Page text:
Monday, 23 April 2018

Rich Immigrants: Better Vetting Needed?

I came across a recent of information request from April 2018 which highlights the vagueness of the tests relating to of foreign nationals coming to Jersey as high worth value residents. The reply gave the current policy as follows, and I give the reply before the question so it can be seen how lacking it is in specifics compared to the much more stringent approach taken by Philip Ozouf when he was tasked with looking at some potential applicants. 

Current Position (as per FOE request 28 November 2017):

The States of Jersey (Economic Development, Tourism Sport and Culture - Locate Jersey) carry out background checks on all individuals who apply for High Value Residency. This includes Thomson Reuters World Check, Jersey Financial Services Commission, States of Jersey Police and open-source checks. As part of their application ‘pack’, applicants are required to provide a clean police (DBS) check from their country of residence plus two business and two personal references. Applicants must also provide a financial statement showing their wealth as well as tax returns for preceding years. Full transparency is expected.

In addition to checks carried out by the States of Jersey as part of the application process, ordinarily, applications are prepared on behalf of applicants, by legal or accountancy firm who also carry out due-diligence as part of their 'take-on' of the client.

Any existing wealth that a High Value Resident transfers to Jersey would be scrutinised by their acting intermediary firm as part of their AML/CFT 'Know Your Client' procedures and would also be subject to any controls imposed by the Jersey Financial Services Commission.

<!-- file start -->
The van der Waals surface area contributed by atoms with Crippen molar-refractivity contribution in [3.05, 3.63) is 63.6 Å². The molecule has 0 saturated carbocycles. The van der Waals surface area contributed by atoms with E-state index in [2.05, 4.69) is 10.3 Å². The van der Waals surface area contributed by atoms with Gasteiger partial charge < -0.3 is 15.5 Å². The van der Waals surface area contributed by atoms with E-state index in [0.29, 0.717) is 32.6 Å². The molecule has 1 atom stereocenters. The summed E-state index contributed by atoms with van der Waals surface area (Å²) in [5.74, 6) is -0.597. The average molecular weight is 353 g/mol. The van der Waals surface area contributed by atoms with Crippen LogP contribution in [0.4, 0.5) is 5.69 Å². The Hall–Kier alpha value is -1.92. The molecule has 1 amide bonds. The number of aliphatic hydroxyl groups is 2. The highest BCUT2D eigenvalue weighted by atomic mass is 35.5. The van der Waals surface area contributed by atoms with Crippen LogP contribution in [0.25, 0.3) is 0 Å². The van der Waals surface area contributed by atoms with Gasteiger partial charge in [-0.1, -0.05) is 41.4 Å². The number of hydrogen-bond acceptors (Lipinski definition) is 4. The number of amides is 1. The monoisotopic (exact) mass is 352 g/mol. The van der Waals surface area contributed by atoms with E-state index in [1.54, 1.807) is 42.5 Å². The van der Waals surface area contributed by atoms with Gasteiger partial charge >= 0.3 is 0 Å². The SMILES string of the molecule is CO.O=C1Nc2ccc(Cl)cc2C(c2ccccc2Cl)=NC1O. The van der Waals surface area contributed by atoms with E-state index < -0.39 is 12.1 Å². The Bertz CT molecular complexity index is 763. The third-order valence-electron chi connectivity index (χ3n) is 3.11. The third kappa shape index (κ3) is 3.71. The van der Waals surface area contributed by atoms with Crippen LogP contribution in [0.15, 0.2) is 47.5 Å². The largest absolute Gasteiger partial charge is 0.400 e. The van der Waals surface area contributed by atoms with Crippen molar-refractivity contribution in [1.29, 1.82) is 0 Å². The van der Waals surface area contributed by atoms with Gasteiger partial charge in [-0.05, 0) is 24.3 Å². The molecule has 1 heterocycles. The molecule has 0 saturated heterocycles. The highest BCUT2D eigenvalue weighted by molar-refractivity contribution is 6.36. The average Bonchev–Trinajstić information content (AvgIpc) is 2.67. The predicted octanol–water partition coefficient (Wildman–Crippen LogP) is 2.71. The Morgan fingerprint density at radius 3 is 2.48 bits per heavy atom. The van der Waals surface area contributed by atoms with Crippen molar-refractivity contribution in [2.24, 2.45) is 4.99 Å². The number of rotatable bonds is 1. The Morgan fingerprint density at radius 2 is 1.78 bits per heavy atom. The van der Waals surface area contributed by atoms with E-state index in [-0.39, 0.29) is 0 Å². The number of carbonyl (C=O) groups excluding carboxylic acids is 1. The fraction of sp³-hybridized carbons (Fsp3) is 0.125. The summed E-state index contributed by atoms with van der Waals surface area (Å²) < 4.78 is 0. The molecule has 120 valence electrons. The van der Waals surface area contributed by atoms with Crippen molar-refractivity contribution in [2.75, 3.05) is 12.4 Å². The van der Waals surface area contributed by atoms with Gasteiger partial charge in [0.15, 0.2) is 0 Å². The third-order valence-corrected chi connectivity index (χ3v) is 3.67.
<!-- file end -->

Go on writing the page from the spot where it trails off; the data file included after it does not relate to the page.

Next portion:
FOE Question 

Given the recent issue of foreign nationals coming to Jersey as high worth value residents formerly 1.1K, are Senator Philip Ozouf's tests (which he applied when he was vetting applicants) still in use?

These were:

1. What passport does holder have. If one of their passports is from a country on the UK Foreign Office ‘High Risk’ list, and the holder of the passport has been resident in the UK for more than 5 years but only holds a passport from the high risk country - major concerns and questions should be asked (presumption of non-approval being more than 50%). In demonstrating a continuing allegiance to a high risk country, serious questions arise as dua l nationality would be a demonstration of a staged or planned exit from the high risk country.

2.Of the net assets that the applicant can evidence, what percentage of those assets remain based or derive from business activities in the high risk country referred to in 1. If more than 50%, even greater presumption for refusal or in potentially high profile or even serious diplomatic outcomes best option may be a ‘non-decision’.

3. Of the percentage of assets domiciled or originating from the high risk country, what percentage of the assets are derived from extractive sectors, eg mining, oil etc or activities which require specific Government high level sanction. If the percentage is within a range of 30-60%, then the presumption is that the application should, for reputational safeguarding, almost certainly result in rejection or a non-decision because of the risks associated in the individual’s past, present and ongoing links with what is inevitable a political regime that has serious corruption, security and other financial crime concerns which would blemish Jerseys gold standard reputation.